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The Amazing Spider-Man review

This superhero sandbox nails the web-slinging, but little else

Spider-Man fans might have to face the hard truth that this might be as good as it gets for Marvel's web-slinger. Not because the game's particularly good, but because it might not actually be possible to turn this particular superhero into a gaming great. Certainly, the barriers presented in The Amazing Spider-Man: Ultimate Edition seem impassable.

First, the good things. This nine-month-late port nails Spidey's acrobatic traversal, with breathless pirouettes and swan dives across New York's skyline, lovingly mirroring the hero's athletic finesse. Such is the balletic beauty, sometimes it's hard to believe you're actually in control (and as you're simply holding the right trigger to swing, one could argue you're not).

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The counter-based combat's relatively impressive, too, at least visually, with lucha libre wrestling combining with exaggerated human strength to enable ridiculous combos, like following a suplex by lobbing a vending machine. Even the story does the job. Picking up after the film, Curt 'The Lizard' Connors is behind bars and Peter Parker's relationship with Gwen Stacy is going steadily. When the two sneak into Oscorp after hours and witness the facility's continuing of Connors' insane cross-species experiments, however, things soon head south.

The horrific hybrids (man-sized rats, angry iguanas and scorpions with a grudge) escape and it falls to Spider-Man to quarantine them. Our hero - himself a cross-species and therefore a target - is not helped in this task by Oscorp unleashing its own quarantine robots on the city.

Four Webbings...

That's where the positives dry up. While this game isn't broken, there's little at which it excels - and some things it just does badly. If Batman: Arkham City raised the bar, The Amazing Spider-Man smacks its head on it.

The problem faced by Beenox is how to make a convincing fist of having a regular being (you) control an 'amazing' one (him). Batman works as a game character because he's a regular(ish)human, Spider-Man doesn't because he's got superhuman moves, reflexes and senses.

The only way a developer can give players access to these powers is through workarounds, such as Web Rush. You can hold a button to enter first-person, then zip to a set point. Tapping the button down a long avenue sees him flip from flagpoles and spring-board off buildings, but tapping a button is all you're doing. Spider-Man handles like a piece of styrofoam; his bum-hugging lycra has been faithfully recreated, but it never feels like there's anyone in it.

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The setting you're swinging through is just as lacklustre. New York from the air is a grey maze of cereal boxes. At street level it's an existential wasteland comparable to that bit in Inception when Cobb and Ariadne traipse around an empty mind-city. Roads packed with cabs and crowds of urbanites sipping coffee are crucial to New York's visual identity - but they're absent.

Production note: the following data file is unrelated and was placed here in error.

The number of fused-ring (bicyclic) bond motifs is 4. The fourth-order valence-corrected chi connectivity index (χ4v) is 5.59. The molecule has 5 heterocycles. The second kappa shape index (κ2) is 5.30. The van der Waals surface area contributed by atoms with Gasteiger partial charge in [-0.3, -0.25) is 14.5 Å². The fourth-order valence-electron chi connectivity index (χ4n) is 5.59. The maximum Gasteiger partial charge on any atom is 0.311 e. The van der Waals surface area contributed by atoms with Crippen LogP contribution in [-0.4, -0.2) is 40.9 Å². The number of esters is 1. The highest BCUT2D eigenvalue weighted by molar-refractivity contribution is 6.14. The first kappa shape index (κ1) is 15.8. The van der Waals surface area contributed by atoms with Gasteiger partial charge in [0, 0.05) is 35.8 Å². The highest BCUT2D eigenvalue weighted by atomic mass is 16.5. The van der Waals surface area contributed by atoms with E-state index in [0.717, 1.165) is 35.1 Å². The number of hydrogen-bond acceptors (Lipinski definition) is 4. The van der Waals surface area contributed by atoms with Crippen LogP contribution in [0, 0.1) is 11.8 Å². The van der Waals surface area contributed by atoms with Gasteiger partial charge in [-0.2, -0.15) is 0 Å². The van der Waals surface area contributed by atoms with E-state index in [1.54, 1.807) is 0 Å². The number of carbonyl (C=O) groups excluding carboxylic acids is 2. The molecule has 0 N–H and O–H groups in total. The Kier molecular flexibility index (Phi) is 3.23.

...And A Funeral

Most missions send you indoors, where the gameplay shifts to stealth. Early ones see you infiltrate Oscorp and battle security, fight armed patients in a mental hospital and delve into a sewer to hunt down a giant bipedal rat. Sneaky players might hide on dark ceilings and wrap up foes in webs, while the more bloody-minded can take them out in group combat, but both methods are marred by a jerky camera that doesn't feel designed to function in tight spaces.

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  1. olrodlegacy Saturday 4th May 2013 at 11:41

    I really enjoyed the Spiderman game that came out just after the release of the first Tobey Maguire movey, and that was nearly ten years ago now. If Batman can become a great game, there's no excuse for Spiderman not to be one too.

  2. ultimatebuffalo Saturday 4th May 2013 at 12:16

    why would anyone want to read about a year old shovelware port that scores 50 % let alone play it.

  3. Argenthor Saturday 4th May 2013 at 15:20

    Spiderman 2 the game, It remains the best experience - I tried this after hearing positive things, but the new web swinging mechanics just don't feel as fluid and fun.

    I didn't even give this much of a chance and took it back after a few hours. Luckily I was only renting!

  4. Cinaclov Saturday 4th May 2013 at 20:45

    Just thought I'd point out that you reference the box on the right on the last page, a box which seems to have failed to make the transition online ;)

  5. SuperNintyFan333 Sunday 5th May 2013 at 07:14

    why would anyone want to read about a year old shovelware port that scores 50 % let alone play it.

    Exactly but people will still buy it cos its spiderman.

  6. ultimatebuffalo Sunday 5th May 2013 at 14:44

    why would anyone want to read about a year old shovelware port that scores 50 % let alone play it.

    Exactly but people will still buy it cos its spiderman.

    except they won't coz its on a console no one is buying.

  7. mattym727 Wednesday 15th May 2013 at 17:31

    Exactly but people will still buy it cos its spiderman.

    except they won't coz its on a console no one is buying.
    WiiU sold more than 360 or PS3 did in the first 90 days. I'm sure it will be fine ;)

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